A quiet month in the Winter garden, but still plenty of garden tasks from pruning roses to transplanting shrubs and sowing seed for the Spring. We have had quite a mild Winter, with fewer frosts, which are lighter than last year and clear sunny days, which invite you out to the garden away from the fire! It has been so mild that the little oak tree still has its leaves as I write! Here is a view from our front verandah on a typical July day this season. All the bulbs are also peeking their heads out, including the lost Delft Blue hyacinths and miniature Tête-a-Tête daffodils (see below) in the rockery bed with the grape hyacinth and the bluebells under the crab apple tree. I have yet to find the fritillaries and the erythroniums, though I have a rough idea of where I planted them! The new tulips are growing madly- the little species tulip, Tulipa clusiana ‘Cynthia’ (foreground), is so different to its hybrid cousin, Bokassa Tulip Gold, behind it! The snowdrops, Galanthus, (1st photo) and snow flakes, Leucojum, (2nd photo) are flowering, though I am impatient to see them multiply and naturalize in the grass!And my Dutch crocus (Crocus vernus ‘Remembrance’) are up! I was so excited to see my first splash of purple, as I had no idea where they were! They look so dramatic in front of the red camellia!The hellebores are now starting to open their buds – in order, Helleborus x ballardiae ‘Pink Frost’ (1st 2 photos); single form of Oriental Rose, H. orientalis; and my double forms of oriental roses, given to me for my birthday two years ago by my Mum. The wallflowers and forget-me-nots love the Winter, providing a splash of colour in an otherwise grey and green Soho bed! The thyme is thriving around the sundial. The violets are a sea of purple under the maple tree and up the path. The pink violets are blooming less vociferously up the sweeping entrance path and are matched by the first pink flowers of the begonias further up the steps. The camellia continues to delight with its deep pink, pale pink and white blooms.The Red Riding Hood camellia is also in flower and really attracts the eye in the garden. The sweet scent of the opening daphne flowers and Winter honeysuckle blooms make me glad to be alive every time I go out the back door! The latter is a perfect home for my gift bird feeder, though we are using to hold water for the little birds instead! The currawongs are dominating the bird bath at the moment, holding group seminars of up to 5 birds at a time! Huge flocks roost in our tree overnight. The little birds don’t stand a chance, but the currawongs don’t seem to worry the larger birds: the magpies, king parrots, crimson rosellas, galahs and female bowerbirds, all of which are revelling in the vegetable patch! Even the male bower bird has made a brief appearance to supervise proceedings (last 2 photos)!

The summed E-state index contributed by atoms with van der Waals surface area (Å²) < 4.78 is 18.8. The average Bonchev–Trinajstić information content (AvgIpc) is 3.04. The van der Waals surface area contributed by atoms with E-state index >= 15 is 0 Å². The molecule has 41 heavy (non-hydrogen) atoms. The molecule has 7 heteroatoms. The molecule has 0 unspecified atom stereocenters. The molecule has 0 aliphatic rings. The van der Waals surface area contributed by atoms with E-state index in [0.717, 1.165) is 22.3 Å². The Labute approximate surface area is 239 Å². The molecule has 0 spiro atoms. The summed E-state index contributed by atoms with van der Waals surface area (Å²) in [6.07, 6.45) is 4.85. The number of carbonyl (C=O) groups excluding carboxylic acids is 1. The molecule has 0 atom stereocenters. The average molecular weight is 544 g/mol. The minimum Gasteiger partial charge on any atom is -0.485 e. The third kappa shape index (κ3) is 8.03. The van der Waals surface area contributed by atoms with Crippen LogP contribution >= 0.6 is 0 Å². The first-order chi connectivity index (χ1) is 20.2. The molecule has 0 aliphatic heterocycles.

They loved all the soil disruption, as Ross weeded and dug in manure around all the shrubs, ready for the new Spring growth.Meanwhile, a pair of White-faced Herons had a long sunny grooming session in the branches overhead. They are such beautiful birds! Ross has also been busy in the vegetable garden, with lots of weeding, hoeing and preparation work, but he has planted rainbow chard and shallots. The growth is all a bit slow at the moment, but we are enjoying the fresh organic broccoli heads! We finally harvested our first crop of cumquats for the season to make marmalade and splashed out on our first lemonade fruit! Only 2 kg cumquats for this first picking, but there is more unripe fruit on the tree. The loquats are also forming fruit and it looks like it will be a bumper crop! Ross also dug up all the tough, tenacious roots of the old Kiwi vines, which were resprouting and threatening to take all the nutrients from the new citrus trees. We pruned the David Austin bed, rather vigorously this first season to encourage a good bush shape, though will probably be more lenient in future years. Here are before and after photos of their haircuts! We turned another rose (York and Lancaster) on the shed fence, then planted out 3 Albertine roses, struck from cuttings, along the back wall of the shed. We also planted a Camellia sinensis, the tea plant (photos 3 and 4), next to the Native Frangipani (photo 2) in the corner of the flat, shading the grave of our old dog, Scamp. He always did enjoy a long chat and a cuddle over a cup of tea! The Lady X grevillea behind them is positively glowing at the moment! The chaenomeles are all coming into bloom back in the main garden and the transplanted shrubs are coming into fresh leaf. I love our flowering quince corner of white and ‘apple blossom’ (pink & white) varieties, in front of the white-pink blooms of our Star-above-Star camellia.We have a red flowering quince on the bottom fence , still in bud.We even have a few daisies in bloom – some sweet little paper daisies, Rhodanthe anthemoides (photo 1 and 2), the colour of their buds mirroring the blooms of the Coconut Sundae dianthus behind- serendipity at work! ; a single white marguerite daisy (photo 3); and a spoonbill osteospermum with its metallic blue centre (photo 4). The diosma (2nd photo) is also flowering, so we may have to wait a little before moving the tank plants. They compliment the fine mauve blooms of the westringia (1st photo) behind. We also transplanted the Linum from the egg cartons and sowed fresh seed (Linum on the left and Ladybird Poppies on the right) in the cutting garden beds. Ross sowed the peony poppy seeds, which has already come up in their thousands! See the fine rivers of green in the 2nd photo. Lots of seedling thinning ahead!! I cannot wait for all the colourful Spring blooms! Having said that, I am impressed by the number of Winter flowers we have and the fact that we can still enjoy a few vases in the house. Even the last of the rosebuds pre-pruning were beautiful! We also planted a succulent in this lovely shell for the kitchen window sill.To finish, here are some lovely sky photos from July! Snowy blustery clouds as a cold change comes through and the sun struggling to get up for the day! Must have been a bad case of Monday-itis!!! Till next month…!